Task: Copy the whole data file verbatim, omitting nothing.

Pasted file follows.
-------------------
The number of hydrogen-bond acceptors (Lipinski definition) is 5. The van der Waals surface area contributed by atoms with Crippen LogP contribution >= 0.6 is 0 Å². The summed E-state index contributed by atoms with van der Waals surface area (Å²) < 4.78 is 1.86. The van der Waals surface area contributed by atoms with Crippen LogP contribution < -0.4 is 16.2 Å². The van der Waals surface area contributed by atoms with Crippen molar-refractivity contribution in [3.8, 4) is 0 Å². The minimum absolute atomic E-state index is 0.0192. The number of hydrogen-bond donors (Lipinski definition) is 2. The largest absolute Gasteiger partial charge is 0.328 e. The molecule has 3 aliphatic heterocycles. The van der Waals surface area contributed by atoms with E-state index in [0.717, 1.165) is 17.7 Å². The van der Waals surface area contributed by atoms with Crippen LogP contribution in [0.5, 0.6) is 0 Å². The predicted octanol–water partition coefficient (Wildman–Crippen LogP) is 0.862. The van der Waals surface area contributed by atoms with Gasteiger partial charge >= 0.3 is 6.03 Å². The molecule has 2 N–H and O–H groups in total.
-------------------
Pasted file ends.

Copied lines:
The number of hydrogen-bond acceptors (Lipinski definition) is 5. The van der Waals surface area contributed by atoms with Crippen LogP contribution >= 0.6 is 0 Å². The summed E-state index contributed by atoms with van der Waals surface area (Å²) < 4.78 is 1.86. The van der Waals surface area contributed by atoms with Crippen LogP contribution < -0.4 is 16.2 Å². The van der Waals surface area contributed by atoms with Crippen molar-refractivity contribution in [3.8, 4) is 0 Å². The minimum absolute atomic E-state index is 0.0192. The number of hydrogen-bond donors (Lipinski definition) is 2. The largest absolute Gasteiger partial charge is 0.328 e. The molecule has 3 aliphatic heterocycles. The van der Waals surface area contributed by atoms with E-state index in [0.717, 1.165) is 17.7 Å². The van der Waals surface area contributed by atoms with Crippen LogP contribution in [0.5, 0.6) is 0 Å². The predicted octanol–water partition coefficient (Wildman–Crippen LogP) is 0.862. The van der Waals surface area contributed by atoms with Gasteiger partial charge >= 0.3 is 6.03 Å². The molecule has 2 N–H and O–H groups in total.